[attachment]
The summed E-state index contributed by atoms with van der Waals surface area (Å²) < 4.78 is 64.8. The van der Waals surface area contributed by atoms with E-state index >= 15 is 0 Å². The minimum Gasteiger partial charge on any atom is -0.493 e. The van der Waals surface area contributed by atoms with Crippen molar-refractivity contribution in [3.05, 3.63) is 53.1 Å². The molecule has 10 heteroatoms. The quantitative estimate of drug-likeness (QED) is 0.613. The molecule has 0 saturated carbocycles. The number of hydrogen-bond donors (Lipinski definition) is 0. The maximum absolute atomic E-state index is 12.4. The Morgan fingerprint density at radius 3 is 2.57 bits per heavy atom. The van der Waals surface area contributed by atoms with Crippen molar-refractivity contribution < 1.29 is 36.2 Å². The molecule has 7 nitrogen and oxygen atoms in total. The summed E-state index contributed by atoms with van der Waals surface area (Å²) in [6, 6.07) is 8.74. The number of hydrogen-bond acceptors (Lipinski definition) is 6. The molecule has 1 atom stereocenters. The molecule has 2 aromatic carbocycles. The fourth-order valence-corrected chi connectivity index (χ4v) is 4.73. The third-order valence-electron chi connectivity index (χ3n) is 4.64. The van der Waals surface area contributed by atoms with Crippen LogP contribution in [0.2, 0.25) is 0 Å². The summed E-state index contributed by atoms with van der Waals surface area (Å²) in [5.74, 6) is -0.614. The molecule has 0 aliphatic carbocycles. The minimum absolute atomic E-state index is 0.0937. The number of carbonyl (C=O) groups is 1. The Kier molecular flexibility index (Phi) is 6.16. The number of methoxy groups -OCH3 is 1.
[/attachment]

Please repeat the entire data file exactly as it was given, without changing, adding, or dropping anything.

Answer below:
The summed E-state index contributed by atoms with van der Waals surface area (Å²) < 4.78 is 64.8. The van der Waals surface area contributed by atoms with E-state index >= 15 is 0 Å². The minimum Gasteiger partial charge on any atom is -0.493 e. The van der Waals surface area contributed by atoms with Crippen molar-refractivity contribution in [3.05, 3.63) is 53.1 Å². The molecule has 10 heteroatoms. The quantitative estimate of drug-likeness (QED) is 0.613. The molecule has 0 saturated carbocycles. The number of hydrogen-bond donors (Lipinski definition) is 0. The maximum absolute atomic E-state index is 12.4. The Morgan fingerprint density at radius 3 is 2.57 bits per heavy atom. The van der Waals surface area contributed by atoms with Crippen molar-refractivity contribution < 1.29 is 36.2 Å². The molecule has 7 nitrogen and oxygen atoms in total. The summed E-state index contributed by atoms with van der Waals surface area (Å²) in [6, 6.07) is 8.74. The number of hydrogen-bond acceptors (Lipinski definition) is 6. The molecule has 1 atom stereocenters. The molecule has 2 aromatic carbocycles. The fourth-order valence-corrected chi connectivity index (χ4v) is 4.73. The third-order valence-electron chi connectivity index (χ3n) is 4.64. The van der Waals surface area contributed by atoms with Crippen LogP contribution in [0.2, 0.25) is 0 Å². The summed E-state index contributed by atoms with van der Waals surface area (Å²) in [5.74, 6) is -0.614. The molecule has 0 aliphatic carbocycles. The minimum absolute atomic E-state index is 0.0937. The number of carbonyl (C=O) groups is 1. The Kier molecular flexibility index (Phi) is 6.16. The number of methoxy groups -OCH3 is 1.